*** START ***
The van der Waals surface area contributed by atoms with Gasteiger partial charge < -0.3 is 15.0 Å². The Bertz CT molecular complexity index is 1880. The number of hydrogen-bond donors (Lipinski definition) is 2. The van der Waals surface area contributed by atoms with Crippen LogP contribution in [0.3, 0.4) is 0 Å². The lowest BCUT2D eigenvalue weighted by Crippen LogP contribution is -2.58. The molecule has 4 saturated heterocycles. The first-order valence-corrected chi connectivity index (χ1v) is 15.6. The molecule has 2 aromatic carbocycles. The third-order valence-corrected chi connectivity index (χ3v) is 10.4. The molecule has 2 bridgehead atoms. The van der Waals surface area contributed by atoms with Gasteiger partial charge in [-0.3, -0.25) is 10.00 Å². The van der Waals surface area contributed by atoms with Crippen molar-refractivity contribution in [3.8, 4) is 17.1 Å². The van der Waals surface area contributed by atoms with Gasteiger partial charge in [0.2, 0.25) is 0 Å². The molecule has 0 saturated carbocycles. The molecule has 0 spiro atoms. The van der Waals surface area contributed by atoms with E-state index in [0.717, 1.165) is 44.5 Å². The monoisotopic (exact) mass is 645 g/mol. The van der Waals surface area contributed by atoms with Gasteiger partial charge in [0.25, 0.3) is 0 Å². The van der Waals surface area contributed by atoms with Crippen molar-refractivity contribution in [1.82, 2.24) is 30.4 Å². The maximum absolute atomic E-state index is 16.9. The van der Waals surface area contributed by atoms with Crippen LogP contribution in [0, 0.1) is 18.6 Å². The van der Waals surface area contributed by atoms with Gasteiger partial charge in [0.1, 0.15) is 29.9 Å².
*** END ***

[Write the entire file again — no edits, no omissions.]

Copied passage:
The van der Waals surface area contributed by atoms with Gasteiger partial charge < -0.3 is 15.0 Å². The Bertz CT molecular complexity index is 1880. The number of hydrogen-bond donors (Lipinski definition) is 2. The van der Waals surface area contributed by atoms with Crippen LogP contribution in [0.3, 0.4) is 0 Å². The lowest BCUT2D eigenvalue weighted by Crippen LogP contribution is -2.58. The molecule has 4 saturated heterocycles. The first-order valence-corrected chi connectivity index (χ1v) is 15.6. The molecule has 2 aromatic carbocycles. The third-order valence-corrected chi connectivity index (χ3v) is 10.4. The molecule has 2 bridgehead atoms. The van der Waals surface area contributed by atoms with Gasteiger partial charge in [-0.3, -0.25) is 10.00 Å². The van der Waals surface area contributed by atoms with Crippen molar-refractivity contribution in [3.8, 4) is 17.1 Å². The van der Waals surface area contributed by atoms with Gasteiger partial charge in [0.2, 0.25) is 0 Å². The molecule has 0 saturated carbocycles. The molecule has 0 spiro atoms. The van der Waals surface area contributed by atoms with E-state index in [0.717, 1.165) is 44.5 Å². The monoisotopic (exact) mass is 645 g/mol. The van der Waals surface area contributed by atoms with Gasteiger partial charge in [0.25, 0.3) is 0 Å². The van der Waals surface area contributed by atoms with Crippen molar-refractivity contribution in [1.82, 2.24) is 30.4 Å². The maximum absolute atomic E-state index is 16.9. The van der Waals surface area contributed by atoms with Crippen LogP contribution in [0, 0.1) is 18.6 Å². The van der Waals surface area contributed by atoms with Gasteiger partial charge in [0.1, 0.15) is 29.9 Å².